Last Updated on Sep 24, 2014


Pediatric pyloric stenosis is narrowing of the pylorus i.e. the lower part of the stomach.

Pediatric Pyloric Stenosis

Pediatric pyloric stenosis is narrowing of the lower end of the stomach due to thickening of the muscles of the pylorus. The narrowing is up to the extent that milk and other stomach contents cannot pass into the small intestine. It is also known as ‘infantile hypertrophic pyloric stenosis’ (IHPS).

Pyloric stenosis typically affects babies 4-6 weeks after birth. The exact cause of this problem is not known.

The most common symptom of pyloric stenosis is forceful and projectile vomiting. Other symptoms include dehydration, weight loss, fewer bowel movements and mild jaundice.

Consistent history and description of the vomiting pattern and appearance, and palpation of a small lump in the mid abdomen are indicative of pediatric pyloric stenosis. Abdominal ultrasound or barium meal X-ray is used for confirming the diagnosis.

Pediatric pyloric stenosis is a medical emergency and requires immediate treatment. Correction of fluid loss, electrolytes, and acid-base imbalance is the first concern; after which a surgical procedure called pyloromyotomy is performed to correct the stenosis.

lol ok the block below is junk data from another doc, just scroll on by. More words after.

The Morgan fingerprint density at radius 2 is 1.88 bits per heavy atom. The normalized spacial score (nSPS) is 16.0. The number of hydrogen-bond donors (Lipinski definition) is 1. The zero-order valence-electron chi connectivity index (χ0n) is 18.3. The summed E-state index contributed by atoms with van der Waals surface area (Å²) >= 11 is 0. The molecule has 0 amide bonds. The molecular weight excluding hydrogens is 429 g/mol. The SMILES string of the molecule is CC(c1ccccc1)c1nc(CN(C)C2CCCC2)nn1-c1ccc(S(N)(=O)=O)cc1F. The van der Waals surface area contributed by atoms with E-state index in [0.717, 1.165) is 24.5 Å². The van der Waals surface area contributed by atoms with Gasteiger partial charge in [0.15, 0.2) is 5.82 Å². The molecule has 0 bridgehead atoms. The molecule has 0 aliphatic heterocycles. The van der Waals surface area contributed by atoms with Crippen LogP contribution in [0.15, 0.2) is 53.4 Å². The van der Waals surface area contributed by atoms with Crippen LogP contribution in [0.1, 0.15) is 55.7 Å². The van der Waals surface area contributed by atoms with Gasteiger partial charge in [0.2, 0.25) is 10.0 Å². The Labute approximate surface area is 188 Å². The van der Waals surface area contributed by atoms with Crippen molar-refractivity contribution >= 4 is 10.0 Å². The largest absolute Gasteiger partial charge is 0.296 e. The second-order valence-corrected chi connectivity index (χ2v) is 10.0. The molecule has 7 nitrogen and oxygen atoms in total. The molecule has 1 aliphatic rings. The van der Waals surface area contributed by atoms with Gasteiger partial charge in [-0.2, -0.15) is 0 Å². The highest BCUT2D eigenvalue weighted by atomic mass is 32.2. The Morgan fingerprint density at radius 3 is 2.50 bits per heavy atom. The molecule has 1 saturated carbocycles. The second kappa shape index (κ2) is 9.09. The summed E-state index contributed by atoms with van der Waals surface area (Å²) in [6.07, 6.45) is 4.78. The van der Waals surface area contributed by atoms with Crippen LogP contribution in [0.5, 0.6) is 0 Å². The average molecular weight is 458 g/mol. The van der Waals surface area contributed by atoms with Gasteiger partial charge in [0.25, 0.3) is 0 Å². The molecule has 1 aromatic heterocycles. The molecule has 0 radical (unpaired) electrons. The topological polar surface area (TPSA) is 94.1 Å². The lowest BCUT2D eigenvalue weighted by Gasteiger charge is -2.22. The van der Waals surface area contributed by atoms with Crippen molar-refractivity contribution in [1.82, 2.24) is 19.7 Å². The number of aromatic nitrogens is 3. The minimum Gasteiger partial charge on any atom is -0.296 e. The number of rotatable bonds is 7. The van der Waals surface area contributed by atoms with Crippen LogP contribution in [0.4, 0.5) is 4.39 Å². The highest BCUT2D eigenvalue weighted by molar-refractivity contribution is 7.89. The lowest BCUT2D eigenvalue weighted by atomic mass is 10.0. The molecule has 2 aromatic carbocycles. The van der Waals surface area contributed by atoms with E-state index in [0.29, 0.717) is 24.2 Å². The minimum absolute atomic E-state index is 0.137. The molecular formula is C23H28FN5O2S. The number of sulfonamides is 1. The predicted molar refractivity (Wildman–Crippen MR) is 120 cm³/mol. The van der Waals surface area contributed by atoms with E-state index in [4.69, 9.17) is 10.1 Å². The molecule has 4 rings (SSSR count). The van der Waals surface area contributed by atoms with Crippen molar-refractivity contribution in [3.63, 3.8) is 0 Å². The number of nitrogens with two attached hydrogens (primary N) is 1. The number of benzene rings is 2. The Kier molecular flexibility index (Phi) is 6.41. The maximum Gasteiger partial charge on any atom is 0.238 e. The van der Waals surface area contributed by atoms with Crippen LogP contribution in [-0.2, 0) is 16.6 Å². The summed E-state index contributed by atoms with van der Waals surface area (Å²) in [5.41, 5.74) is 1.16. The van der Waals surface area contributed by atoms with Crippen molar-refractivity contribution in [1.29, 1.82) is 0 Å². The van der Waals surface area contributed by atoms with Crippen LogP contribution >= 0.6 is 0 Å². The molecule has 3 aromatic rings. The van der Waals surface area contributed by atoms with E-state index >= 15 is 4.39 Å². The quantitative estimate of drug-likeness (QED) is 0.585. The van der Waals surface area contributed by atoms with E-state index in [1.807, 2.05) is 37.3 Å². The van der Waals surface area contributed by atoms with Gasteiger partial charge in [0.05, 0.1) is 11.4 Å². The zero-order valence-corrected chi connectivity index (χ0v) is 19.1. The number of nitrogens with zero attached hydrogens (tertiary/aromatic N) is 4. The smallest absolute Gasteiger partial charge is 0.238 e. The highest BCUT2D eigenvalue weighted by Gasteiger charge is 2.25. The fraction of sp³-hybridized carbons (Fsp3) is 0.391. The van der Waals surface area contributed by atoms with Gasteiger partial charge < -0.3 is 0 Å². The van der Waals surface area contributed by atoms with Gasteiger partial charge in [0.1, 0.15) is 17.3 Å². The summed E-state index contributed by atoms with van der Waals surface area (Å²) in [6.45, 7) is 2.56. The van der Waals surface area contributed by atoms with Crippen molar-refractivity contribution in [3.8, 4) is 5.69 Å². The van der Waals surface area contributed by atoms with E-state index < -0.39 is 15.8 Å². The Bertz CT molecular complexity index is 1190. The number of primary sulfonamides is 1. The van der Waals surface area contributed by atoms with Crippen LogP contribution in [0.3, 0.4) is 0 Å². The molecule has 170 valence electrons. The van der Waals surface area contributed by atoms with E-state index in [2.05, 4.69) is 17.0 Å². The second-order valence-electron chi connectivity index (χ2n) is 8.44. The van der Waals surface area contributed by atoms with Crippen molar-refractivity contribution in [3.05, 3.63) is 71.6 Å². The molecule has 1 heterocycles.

Latest Publications and Research on Pediatric Pyloric Stenosis


Groffy Sunday, March 7, 2010

There are many PS cases that don't fit these "rules": girl babies and later children also get the condition. There are other general characteristics of PS that also have many exceptions: it affects more Caucasians, children with blood groups A and O, children of mothers who were stressed during the last months of pregnancy.
If your baby is not keeping food down, vomits increasingly and powerfully, is losing weight and/or condition, is not passing motions and urine, suspect PS, get your baby tested, don't be put off by an unsuspecting and ill-informed doctor. On the internet there are many stories of children being treated only just before it's too late.

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